Standard & Poor’s (S&P) removed from CreditWatch and lowered its counterparty credit and financial strength ratings on the California State Compensation Insurance Fund from “A” to “BBB+.” The outlook is negative.
The ratings were placed on CreditWatch on April 17, 2001, with negative implications.
According to S&P, the downgrade reflects the steady deterioration in the fund’s capital adequacy, which was fueled by consecutive years of net operating losses, weakening reserve adequacy and rapid premium growth.
The fund has had operating losses each year since 1998. In addition, in recent years, its status as a California workers’ compensation carrier significantly exposed it to the severe price competition of that market.
The fund’s mandate to operate as a nonprofit public enterprise has also affected its operating results, as its goal is to provide insurance at cost and to return excess capital to policyholders in the form of dividends. As a result, the fund’s capital adequacy, albeit still strong, has steadily deteriorated, as illustrated by a S&P’s capital adequacy ratio of 170 percent at year-end 2000.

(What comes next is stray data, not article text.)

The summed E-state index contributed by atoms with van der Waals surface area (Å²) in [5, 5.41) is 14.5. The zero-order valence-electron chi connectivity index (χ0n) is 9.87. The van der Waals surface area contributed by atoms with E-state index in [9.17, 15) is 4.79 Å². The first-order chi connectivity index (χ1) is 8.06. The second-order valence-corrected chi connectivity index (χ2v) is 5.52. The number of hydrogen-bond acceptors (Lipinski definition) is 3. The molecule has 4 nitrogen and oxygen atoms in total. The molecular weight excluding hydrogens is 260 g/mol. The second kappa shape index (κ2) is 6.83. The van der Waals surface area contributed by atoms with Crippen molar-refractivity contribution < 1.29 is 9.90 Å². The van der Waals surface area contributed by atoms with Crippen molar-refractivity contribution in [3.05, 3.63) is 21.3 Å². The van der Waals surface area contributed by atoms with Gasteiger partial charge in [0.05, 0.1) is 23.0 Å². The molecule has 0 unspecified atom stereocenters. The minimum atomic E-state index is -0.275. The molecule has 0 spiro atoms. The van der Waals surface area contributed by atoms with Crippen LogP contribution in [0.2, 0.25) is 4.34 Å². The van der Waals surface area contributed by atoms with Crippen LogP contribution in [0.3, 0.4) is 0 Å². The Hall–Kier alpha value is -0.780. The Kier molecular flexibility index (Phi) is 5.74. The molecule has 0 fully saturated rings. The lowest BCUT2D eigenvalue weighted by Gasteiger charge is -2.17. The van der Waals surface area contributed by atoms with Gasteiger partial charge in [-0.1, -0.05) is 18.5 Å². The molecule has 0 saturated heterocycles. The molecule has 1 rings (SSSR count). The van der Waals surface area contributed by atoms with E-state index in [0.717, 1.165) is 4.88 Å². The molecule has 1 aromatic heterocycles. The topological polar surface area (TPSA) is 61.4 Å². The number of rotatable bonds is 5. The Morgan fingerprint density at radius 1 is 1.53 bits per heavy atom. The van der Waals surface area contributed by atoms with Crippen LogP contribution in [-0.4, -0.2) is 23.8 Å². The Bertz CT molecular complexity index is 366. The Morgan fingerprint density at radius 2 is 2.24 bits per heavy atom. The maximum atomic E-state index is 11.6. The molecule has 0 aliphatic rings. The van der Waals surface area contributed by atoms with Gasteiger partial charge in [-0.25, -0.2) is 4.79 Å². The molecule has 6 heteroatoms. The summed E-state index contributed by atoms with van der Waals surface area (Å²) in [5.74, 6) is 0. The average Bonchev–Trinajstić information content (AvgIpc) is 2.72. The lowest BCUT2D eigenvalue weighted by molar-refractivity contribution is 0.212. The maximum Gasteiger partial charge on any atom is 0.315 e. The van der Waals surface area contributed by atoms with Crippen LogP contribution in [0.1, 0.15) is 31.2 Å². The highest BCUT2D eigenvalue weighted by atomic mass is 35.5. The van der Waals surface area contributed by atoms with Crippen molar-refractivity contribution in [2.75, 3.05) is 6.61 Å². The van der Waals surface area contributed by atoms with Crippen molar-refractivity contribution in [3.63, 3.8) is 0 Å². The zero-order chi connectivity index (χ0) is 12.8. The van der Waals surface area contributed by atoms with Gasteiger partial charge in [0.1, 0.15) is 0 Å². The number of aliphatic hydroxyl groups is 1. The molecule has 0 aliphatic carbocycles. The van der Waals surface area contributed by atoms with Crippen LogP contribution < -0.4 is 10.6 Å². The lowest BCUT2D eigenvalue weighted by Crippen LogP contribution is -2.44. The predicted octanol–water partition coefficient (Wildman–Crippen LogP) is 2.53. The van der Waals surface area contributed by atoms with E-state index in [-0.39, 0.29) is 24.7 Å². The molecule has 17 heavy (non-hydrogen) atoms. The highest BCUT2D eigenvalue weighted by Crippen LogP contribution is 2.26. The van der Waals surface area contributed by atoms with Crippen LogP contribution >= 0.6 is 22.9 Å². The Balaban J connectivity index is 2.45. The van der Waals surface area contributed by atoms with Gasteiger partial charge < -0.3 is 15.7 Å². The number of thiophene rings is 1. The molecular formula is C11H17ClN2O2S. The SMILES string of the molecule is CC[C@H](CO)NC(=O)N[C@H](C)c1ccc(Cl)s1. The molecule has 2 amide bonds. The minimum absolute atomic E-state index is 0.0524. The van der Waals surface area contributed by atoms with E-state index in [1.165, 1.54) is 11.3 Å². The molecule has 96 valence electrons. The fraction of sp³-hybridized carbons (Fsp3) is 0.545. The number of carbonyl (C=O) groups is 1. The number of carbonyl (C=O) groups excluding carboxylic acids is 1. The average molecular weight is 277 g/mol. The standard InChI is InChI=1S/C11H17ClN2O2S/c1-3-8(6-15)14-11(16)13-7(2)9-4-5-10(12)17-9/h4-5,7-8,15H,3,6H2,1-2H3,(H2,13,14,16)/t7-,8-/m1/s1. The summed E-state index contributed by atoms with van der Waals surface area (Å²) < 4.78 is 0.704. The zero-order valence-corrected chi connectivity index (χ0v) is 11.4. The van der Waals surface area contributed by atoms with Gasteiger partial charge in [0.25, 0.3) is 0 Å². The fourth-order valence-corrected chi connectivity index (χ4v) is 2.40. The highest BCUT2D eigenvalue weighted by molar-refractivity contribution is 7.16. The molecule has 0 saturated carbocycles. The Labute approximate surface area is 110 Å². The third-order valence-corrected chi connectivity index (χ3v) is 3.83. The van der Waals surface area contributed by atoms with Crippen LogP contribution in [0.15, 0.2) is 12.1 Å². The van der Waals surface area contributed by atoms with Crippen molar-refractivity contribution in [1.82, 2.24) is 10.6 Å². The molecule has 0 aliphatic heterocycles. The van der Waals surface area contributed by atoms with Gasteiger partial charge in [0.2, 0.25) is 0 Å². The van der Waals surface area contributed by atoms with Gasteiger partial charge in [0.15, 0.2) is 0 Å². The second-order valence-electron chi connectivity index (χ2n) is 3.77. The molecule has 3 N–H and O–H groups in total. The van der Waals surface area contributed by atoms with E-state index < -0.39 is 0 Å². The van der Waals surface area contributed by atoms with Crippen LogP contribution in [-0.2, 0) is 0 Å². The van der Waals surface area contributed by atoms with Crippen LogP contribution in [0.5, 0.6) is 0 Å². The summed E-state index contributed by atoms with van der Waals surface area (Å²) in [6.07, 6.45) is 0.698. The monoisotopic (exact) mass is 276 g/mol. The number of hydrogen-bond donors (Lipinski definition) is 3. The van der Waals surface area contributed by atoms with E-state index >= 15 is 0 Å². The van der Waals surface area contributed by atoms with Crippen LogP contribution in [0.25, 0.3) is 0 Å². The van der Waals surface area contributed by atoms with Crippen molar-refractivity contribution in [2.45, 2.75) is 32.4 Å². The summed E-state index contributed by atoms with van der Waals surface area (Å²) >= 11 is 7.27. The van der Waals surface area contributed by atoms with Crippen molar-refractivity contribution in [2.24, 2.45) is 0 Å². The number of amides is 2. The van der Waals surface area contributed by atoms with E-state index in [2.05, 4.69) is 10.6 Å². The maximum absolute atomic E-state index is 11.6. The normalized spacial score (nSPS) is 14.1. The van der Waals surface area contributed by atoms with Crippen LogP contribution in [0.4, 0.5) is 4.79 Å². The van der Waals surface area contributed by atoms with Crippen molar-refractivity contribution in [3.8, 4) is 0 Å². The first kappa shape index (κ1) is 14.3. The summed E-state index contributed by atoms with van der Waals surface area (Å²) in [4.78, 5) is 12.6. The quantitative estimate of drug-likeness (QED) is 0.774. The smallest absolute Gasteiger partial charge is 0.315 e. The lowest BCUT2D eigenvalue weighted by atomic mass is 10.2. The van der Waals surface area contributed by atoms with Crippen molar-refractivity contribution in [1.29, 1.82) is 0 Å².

Since 1996, surplus has declined by 18 percent, whereas the fund’s market share has increased significantly to almost 30 precent from approximately 21 percent historically. S&P believes the rapid growth in the fund’s market share will strain its capital adequacy further.
In 2000, the fund’s net premiums written increased 45 percent to $1.79 billion from $1.24 billion in 1999. In the first quarter of 2001, net premiums written were $715 million, a 112 precent increase over the $337 million in the first quarter of 2000. This growth was caused by a combination of new policy growth and rate increases on existing accounts. New business growth is being driven by the substantial loss of capacity in the California workers’ compensation market that has resulted from the financial difficulties or market withdrawal of some major competitors.
The withdrawal of capacity is having a positive impact on rates, which should allow the fund — with its dominant market share — to gradually improve its earnings and capital. Standard & Poor’s believes the fund’s growth will slow down in the second half of 2001 as much of the displaced business in the marketplace gets absorbed.
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